Pseudovaginal perineoscrotal hypospadias
Pseudovaginal perineoscrotal hypospadias (PPSH) refers to a configuration of the external genitalia of an infant. In a sense, this configuration is roughly midway between normal male genitalia and normal female genitalia in structure and appearance. more...
It is a relatively common form of genital ambiguity caused by undervirilization of genetic males due to several different intersex conditions.
PPSH usually consists of:
- a phallus midway in size between penis and clitoris,
- a chordee tethering it to the perineum,
- a urethral opening usually on the perineum (the hypospadias),
- and an incompletely closed urogenital opening, which resembles a small and shallow vagina.
Testes are often palpable in the scrotum or inguinal canals, and the karyotype is XY. In most cases there are no internal female structures such as a uterus or other mullerian duct derivatives.
Although virilizing disorders like congenital adrenal hyperplasia can produce this configuration of the external genitalia in a genetic female, the term pseudovaginal perineoscrotal hypospadias is customarily applied to undervirilized genetic males.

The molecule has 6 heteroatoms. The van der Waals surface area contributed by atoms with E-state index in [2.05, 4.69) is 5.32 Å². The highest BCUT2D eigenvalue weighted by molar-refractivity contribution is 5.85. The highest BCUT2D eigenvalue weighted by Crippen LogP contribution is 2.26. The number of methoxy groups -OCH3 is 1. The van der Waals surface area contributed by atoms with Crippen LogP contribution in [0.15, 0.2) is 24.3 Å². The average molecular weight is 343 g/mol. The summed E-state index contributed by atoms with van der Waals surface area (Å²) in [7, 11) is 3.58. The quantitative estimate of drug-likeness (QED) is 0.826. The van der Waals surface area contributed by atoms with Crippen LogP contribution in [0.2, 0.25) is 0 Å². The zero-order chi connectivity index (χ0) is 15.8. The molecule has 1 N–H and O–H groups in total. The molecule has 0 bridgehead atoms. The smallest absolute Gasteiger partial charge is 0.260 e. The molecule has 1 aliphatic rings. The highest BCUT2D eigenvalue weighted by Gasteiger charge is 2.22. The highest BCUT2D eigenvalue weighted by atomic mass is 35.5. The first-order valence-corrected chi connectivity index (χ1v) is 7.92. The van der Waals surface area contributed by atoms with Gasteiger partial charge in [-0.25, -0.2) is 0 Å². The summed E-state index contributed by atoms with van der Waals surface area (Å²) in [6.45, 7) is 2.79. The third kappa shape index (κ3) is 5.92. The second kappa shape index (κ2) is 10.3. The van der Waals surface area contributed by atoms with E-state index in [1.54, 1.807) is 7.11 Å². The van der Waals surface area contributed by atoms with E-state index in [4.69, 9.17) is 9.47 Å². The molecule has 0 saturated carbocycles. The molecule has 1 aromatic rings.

The intersex conditions that can produce PPSH include any in which early testosterone production or response is reduced but not absent. Typical conditions include:
- 5-alpha-reductase deficiency
- Partial androgen insensitivity syndrome
- Testicular dysgenesis
- Congenital adrenal hyperplasia due to 17 alpha-hydroxylase deficiency
In some cases the cause cannot be determined, and these are referred to as "idiopathic PPSH," but the proportion allocated to this diagnostic category has steadily shrunk over the last 25 years as the ability to confirm the above conditions has improved.
When an infant is born with PSH, the most difficult management decision has often been the sex assignment, since genitalia with this degree of ambiguity do not resemble either sex very well with respect to looks or function. Many infants with PPHS have been assigned and raised as female despite presence of testes and XY chromosomes.
Nearly all infants with PPSH are offered surgical reconstruction, to either further masculinize or feminize the external genitalia.
Treatment with testosterone postnatally does not close the urethra or change the malformation, but in some cases may enlarge the penis slightly.
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